10 Ways to Conserve Water
and Reduce Your Water Footprint
Nancy Hearn

water footprints on beach

Implementing 10 simple ways to conserve water in our households can significantly reduce our water footprints on earth.

According to WholeLiving.com, the average American household uses 350 gallons of water a day.

Water conservation experts predict that by the year 2025, water shortage will impact nearly two-thirds of the world's population, including those of us living in the United States.

Population growth, climate change, and other factors are causing our rivers to run dry and water levels in our lakes to drop. 

As individuals, we can make a difference by taking small steps toward reducing water usage. The collective effort can make a significant difference in the growing water shortage.

The most important water super savers that we can implement in our homes are  listed below. 

10 Ways to Conserve Water at Home

The list begins with the food we eat because it accounts for at least 50 percent of our water footprint, according to Kai Olson-Sawyer, a researcher at Grace Communications Foundation.

She writes, “Eating less meat is the key to reducing it, because of all the water needed to raise the livestock.”

After food, the water used for lawns and gardens is next on the list because it comprises about 40 percent of most household use.

  1. Foods.  The five foods that use the most water to produce include the following, in the order of highest usage:  (1) butter, (2) beef, (3) processed cheese, (4) olives, and (5) figs. Eating less of butter, beef and cheese will make a huge difference (not to mention improvements in health).
  2. Gardens.  Use a rain barrel to collect rain water from your roof gutter.  Even a small amount of rain will readily fill most barrels and provide the best source of water for your garden.  Never water your garden or lawn midday because too much water will evaporate.
  3. Lawns.  Trying to maintain a grass lawn in a desert region is obviously going to use an excessive amount of water. Whenever possible, use plants and ground covers that are indigenous to your region.
  4. Bottled water. According to the National Resource Defense Council, three liters of water is used to make just one liter of bottled water. The excessive amount of plastic that ends up in landfills also impacts water pollution and ultimately water scarcity.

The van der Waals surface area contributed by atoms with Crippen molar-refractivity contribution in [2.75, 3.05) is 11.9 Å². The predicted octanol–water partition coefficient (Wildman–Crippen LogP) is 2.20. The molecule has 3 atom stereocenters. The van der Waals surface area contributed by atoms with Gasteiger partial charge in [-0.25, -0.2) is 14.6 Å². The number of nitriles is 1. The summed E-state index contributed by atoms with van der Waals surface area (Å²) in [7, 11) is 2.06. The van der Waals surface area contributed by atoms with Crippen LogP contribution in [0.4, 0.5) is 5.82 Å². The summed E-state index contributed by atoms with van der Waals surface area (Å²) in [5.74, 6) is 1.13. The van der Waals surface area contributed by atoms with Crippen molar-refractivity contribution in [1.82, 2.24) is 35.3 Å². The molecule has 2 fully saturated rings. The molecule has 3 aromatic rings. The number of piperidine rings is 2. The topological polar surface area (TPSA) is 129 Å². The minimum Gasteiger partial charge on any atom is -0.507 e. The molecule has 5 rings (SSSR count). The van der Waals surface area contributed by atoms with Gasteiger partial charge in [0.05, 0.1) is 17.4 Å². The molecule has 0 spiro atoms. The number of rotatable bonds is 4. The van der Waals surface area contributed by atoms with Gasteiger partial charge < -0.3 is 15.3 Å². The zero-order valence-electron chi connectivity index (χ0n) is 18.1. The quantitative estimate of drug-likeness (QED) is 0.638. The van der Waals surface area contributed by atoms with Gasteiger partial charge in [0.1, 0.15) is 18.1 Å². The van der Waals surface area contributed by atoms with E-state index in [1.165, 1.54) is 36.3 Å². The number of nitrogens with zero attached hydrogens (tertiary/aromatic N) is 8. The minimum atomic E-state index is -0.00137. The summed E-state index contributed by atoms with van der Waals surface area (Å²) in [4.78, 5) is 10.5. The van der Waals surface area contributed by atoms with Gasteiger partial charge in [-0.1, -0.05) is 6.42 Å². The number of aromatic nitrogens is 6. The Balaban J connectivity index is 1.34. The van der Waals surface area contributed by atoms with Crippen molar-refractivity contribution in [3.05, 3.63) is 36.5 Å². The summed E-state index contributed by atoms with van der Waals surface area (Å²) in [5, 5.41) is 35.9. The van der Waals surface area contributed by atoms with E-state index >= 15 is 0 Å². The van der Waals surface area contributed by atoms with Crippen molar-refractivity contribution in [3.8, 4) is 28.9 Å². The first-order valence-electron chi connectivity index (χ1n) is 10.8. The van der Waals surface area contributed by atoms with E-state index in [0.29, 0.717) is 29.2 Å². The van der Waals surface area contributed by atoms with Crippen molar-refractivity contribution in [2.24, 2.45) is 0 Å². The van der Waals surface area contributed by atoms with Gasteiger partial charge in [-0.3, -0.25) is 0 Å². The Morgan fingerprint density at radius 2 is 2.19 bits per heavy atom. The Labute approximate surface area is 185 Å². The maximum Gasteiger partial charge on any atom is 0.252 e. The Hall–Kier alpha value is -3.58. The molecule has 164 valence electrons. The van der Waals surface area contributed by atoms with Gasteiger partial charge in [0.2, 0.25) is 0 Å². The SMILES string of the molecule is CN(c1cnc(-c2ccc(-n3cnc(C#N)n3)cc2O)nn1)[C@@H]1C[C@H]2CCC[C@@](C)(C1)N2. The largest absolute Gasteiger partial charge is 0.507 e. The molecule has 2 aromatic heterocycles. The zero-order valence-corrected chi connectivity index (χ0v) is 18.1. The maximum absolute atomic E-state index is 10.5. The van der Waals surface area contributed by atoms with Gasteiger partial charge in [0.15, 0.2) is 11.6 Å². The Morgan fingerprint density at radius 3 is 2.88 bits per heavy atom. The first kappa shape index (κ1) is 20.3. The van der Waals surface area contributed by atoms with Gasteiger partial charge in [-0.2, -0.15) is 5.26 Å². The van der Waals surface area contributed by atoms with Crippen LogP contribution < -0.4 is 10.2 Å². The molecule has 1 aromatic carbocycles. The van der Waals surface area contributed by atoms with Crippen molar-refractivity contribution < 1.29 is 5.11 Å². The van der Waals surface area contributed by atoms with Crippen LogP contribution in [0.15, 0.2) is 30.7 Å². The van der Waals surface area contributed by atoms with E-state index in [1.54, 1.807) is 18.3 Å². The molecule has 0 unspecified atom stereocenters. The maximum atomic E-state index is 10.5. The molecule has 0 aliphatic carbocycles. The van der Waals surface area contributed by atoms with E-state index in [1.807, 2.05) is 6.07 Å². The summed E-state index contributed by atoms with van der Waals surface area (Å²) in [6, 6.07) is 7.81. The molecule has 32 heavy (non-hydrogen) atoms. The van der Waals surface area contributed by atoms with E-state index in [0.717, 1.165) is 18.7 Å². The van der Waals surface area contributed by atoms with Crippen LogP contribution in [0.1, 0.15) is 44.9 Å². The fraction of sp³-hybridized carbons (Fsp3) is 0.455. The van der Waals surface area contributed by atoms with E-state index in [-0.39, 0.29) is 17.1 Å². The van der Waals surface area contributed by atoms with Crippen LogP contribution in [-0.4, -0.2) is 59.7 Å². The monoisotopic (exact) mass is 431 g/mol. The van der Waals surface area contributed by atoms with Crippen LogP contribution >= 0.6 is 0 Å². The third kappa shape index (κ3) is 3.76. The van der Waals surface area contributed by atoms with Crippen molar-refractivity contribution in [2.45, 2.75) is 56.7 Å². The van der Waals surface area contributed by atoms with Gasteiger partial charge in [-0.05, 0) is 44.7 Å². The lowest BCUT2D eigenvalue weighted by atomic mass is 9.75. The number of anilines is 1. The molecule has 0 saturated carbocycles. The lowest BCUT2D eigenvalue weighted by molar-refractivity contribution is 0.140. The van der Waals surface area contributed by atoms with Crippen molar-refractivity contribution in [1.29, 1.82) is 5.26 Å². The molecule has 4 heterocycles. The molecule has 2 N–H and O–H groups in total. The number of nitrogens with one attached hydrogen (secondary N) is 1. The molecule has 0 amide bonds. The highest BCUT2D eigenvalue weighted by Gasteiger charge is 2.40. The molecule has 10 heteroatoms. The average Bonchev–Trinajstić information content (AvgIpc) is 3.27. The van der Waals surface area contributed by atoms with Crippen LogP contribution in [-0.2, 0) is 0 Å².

5. Drinking water.  Use a drinking water filter system that filters your tap or well water rather than purchasing bottled water or drinking unhealthy tap water. Avoid reverse osmosis systems and distillers, which waste water. Reverse osmosis filters waste three gallons of water for every gallon they filter.
  6. Dishwasher.  Scrape food off your plate rather than using the pre-rinse cycle of your dishwasher. Only run the dishwasher when it is completely full.
  7. Washing machine.   Use the least amount of water needed for the size of your load. An Energy Star machine can reduce up to 18 gallons a load. Buy concentrated laundry detergents, which require less water and take less energy to produce.
  8. Car wash.  Washing your car with your hose in the driveway can use 60 gallons or more in just a few minutes. Hose down the car then turn off the water while you soap it down with a bucket of soapy water. Or find a water saver car wash near you at the reference below.
  9. Toilets.  Make sure your toilet is not leaking. A constant running toilet or slow leak can waste up to 200 gallons a day.  
  10. Showers.  Using a water-saving showerhead and taking shorter showers can save a few thousand gallons of water per year. Try to limit time in the shower to 5 minutes or less (which is more than enough time to get the job done). 


References

Wholeliving.com; Green Home Guide: 50 Ways to Conserve Water; 2014.

Carwash.org; Watersaver Locations.


Further reading . . .

Bottled Water Versus Tap Water


Return from 10 Ways to Conserve Water to World Water Scarcity



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